Surgical Oncology: Evolution of Postoperative Fatigue and Factors Related to Its Severity

Murielly Marques de Oliveira, BSN, MSN; Gabriela Ferreira de Oliveira, BSN; Juliana Nery de Souza-Talarico, PhD, BSN; and Dalete Delalibera Correa de Faria Mota, PhD, BSN


Background: Fatigue has been reported by many patients undergoing surgery and is associated with a negative prognosis. The factors associated with postoperative fatigue and its evolution during the postoperative period are unclear. Adequate fatigue measurement instruments are necessary to obtain reliable evaluations and to direct effective care to control fatigue in this patient population.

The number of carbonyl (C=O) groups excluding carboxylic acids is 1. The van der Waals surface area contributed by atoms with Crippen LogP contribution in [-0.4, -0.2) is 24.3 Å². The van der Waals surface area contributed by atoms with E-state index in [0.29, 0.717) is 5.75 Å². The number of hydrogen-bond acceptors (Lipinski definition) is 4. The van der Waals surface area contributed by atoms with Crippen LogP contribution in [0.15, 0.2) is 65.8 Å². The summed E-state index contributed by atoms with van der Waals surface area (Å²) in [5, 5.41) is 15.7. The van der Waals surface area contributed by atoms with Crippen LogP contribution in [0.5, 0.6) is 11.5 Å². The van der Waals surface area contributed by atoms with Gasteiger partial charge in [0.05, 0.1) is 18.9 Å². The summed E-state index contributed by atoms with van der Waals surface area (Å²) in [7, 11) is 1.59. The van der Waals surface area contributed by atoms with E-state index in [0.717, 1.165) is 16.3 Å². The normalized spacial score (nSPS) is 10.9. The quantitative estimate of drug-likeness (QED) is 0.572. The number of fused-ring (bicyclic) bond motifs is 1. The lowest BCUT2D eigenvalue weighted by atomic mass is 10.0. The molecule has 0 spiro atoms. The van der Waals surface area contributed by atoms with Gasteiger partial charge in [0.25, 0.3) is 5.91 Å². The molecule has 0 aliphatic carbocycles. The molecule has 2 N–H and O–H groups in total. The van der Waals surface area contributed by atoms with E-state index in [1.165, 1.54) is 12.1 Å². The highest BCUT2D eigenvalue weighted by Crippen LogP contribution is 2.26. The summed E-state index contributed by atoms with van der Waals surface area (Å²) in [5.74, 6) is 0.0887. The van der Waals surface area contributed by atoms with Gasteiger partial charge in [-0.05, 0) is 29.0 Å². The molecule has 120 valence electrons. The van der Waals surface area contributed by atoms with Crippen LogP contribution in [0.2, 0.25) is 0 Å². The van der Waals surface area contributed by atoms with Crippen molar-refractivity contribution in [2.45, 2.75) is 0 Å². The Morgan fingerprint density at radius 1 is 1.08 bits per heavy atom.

Objectives: This article describes the evolution of postoperative fatigue in patients with cancer as well as related factors.

Methods: A review of the literature using the CINAHL® and PubMed databases was undertaken.

Findings: The prevalence of moderate and severe fatigue varies during the postoperative period, with a reduction in the 12 months after surgery. Various factors (e.g., stress, anxiety, depression, pain, changes in sleep patterns) seem to influence the severity of fatigue. More evidence is needed to explore the relationship between immediate postoperative fatigue and the evolution of fatigue during the period following surgical treatment for cancer.

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